Two small planes crash off Cape Cod

Five onboard are unhurt in accidents near Mashpee, Bourne

Small plane crashes

In the first crash, a single-engine plane carrying two men who were filming an inspirational video for their church crash-landed in the ocean off the coast of Mashpee. The crash occurred at about noon, the US Coast Guard said.

Shortly before 5 p.m., a small seaplane carrying a father and two children crashed into the west end of Cape Cod Canal near the entrance to Buttermilk Bay off Bourne, according to the Coast Guard, and someone in a pontoon boat rescued all three passengers from the aircraft.

No injuries to the father or the children were reported, the statement said. Their conditions were not immediately available.

Onset Fire Chief Howard B. Andersen said personnel from Tow Boat US, a marine towing company, were working to remove the seaplane from Buttermilk Bay late last night. They were also trying to determine if any leakage needed to be plugged, he said.

Onset firefighters surrounded the crash site with material designed to absorb leakage at about 5:30 p.m., Deputy Fire Chief William Ellis said.

“Witness accounts are that the plane flipped over and it sunk,’’ Andersen said, adding that officials received conflicting versions of the crash.

Bourne police dispatcher Tom Morgello said the plane had crashed into the Hog Island Channel near Massachusetts Maritime Academy and tried to take off again unsuccessfully.

Bill BeLeon, 68, of Onset, said he saw the plane flying nearly at ground level between his house and his neighbor’s home on Sias Point.

“It’s scary, because if that plane hit one of those houses, we’d be dead people,’’ BeLeon said.

Causes for the crashes had not been determined by early last night, the Coast Guard said. The Federal Aviation Administration could not immediately be reached.

Josh Adams, a passenger in the first plane, which landed in the ocean about 100 yards off South Cape Beach, said that surviving was nothing short of miraculous.

“God put his hand around us,’’ said Adams, a 28-year-old minister for Cape Cod Church in Falmouth. “When we were going down, I said, ‘God, I need help; I really need some help right now.’ You don’t hear about people crashing in the ocean and walking away from it.’’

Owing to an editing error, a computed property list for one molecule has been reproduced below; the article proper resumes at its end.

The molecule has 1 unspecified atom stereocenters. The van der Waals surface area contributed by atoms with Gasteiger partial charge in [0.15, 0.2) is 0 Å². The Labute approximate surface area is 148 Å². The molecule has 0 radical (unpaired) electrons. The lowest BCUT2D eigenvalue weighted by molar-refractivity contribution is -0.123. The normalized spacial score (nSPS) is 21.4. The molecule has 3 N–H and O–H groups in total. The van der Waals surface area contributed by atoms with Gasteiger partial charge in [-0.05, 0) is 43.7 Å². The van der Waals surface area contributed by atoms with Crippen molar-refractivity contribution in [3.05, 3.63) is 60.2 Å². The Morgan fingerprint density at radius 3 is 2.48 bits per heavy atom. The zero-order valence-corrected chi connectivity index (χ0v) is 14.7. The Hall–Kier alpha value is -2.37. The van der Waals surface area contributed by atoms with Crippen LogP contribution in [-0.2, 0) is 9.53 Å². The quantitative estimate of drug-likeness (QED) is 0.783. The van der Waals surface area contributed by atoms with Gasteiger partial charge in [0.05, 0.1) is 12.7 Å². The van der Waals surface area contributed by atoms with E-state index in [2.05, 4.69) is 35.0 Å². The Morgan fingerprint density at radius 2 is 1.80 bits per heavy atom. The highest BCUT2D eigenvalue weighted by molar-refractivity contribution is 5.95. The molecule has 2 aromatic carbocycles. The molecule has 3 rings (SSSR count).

Adams and pilot Mike Keeling stood uninjured on the shore shortly after the crash, as emergency responders attempted to pull the wreckage of the plane out of the water.

Keeling said he and Adams had been flying over Cape Cod, about 1,000 feet offshore, preparing a video of picturesque scenes when the plane’s engine shut off.

“He said, ‘Wow, that doesn’t sound right,’ ’’ Adams recalled after the crash. “I thought maybe he was messing with me. But then he called in an emergency landing, and I realized, we’re putting it in the water.’’

As he braced for impact, Adams said, he remembered thinking about dramatic plane crashes in the movies. But in real life, he said, the collision is harder, and the water rises faster.

“I was so scared before I realized we weren’t that far from shore,’’ he said.

The two men undid their seatbelts and swam out the door on the passenger side. As they emerged from the wreckage, two 17-year-old lifeguards swam out to them on rescue boards.

Frank Dubrawski of Hilton Head Island, S.C., said he was spending the afternoon with his wife on the beach when he saw the plane flying “awfully low’’ over the dunes toward the water. The wheels of the plane skimmed the water before it crashed, he said.

From the beach, Dubrawski could see the pilot and the passenger through the windows of the plane, he said.

“It looked like two dummies like you’d see in those car crash tests,’’ Dubrawski said, “their bodies just launching forward and bouncing around in the cockpit.’’

No one was swimming in the water when the plane crashed, he said.

Adams said he attempted to capture the descent into the water with his video camera. The footage, if usable, will accompany a sermon Adams plans to deliver at the Baptist church on Sunday, as part of a series the church was putting on called “True Stories.’’

“They’ve got the mother of all true stories now,’’ said the Rev. Ben Feldott, 41, pastor of the church, who came to the beach after he heard about the wreck. “I was pretty nervous when I heard, but thankfully they’re all right.’’

The plane was towed from the ocean at about 3:30 p.m. yesterday by emergency personnel.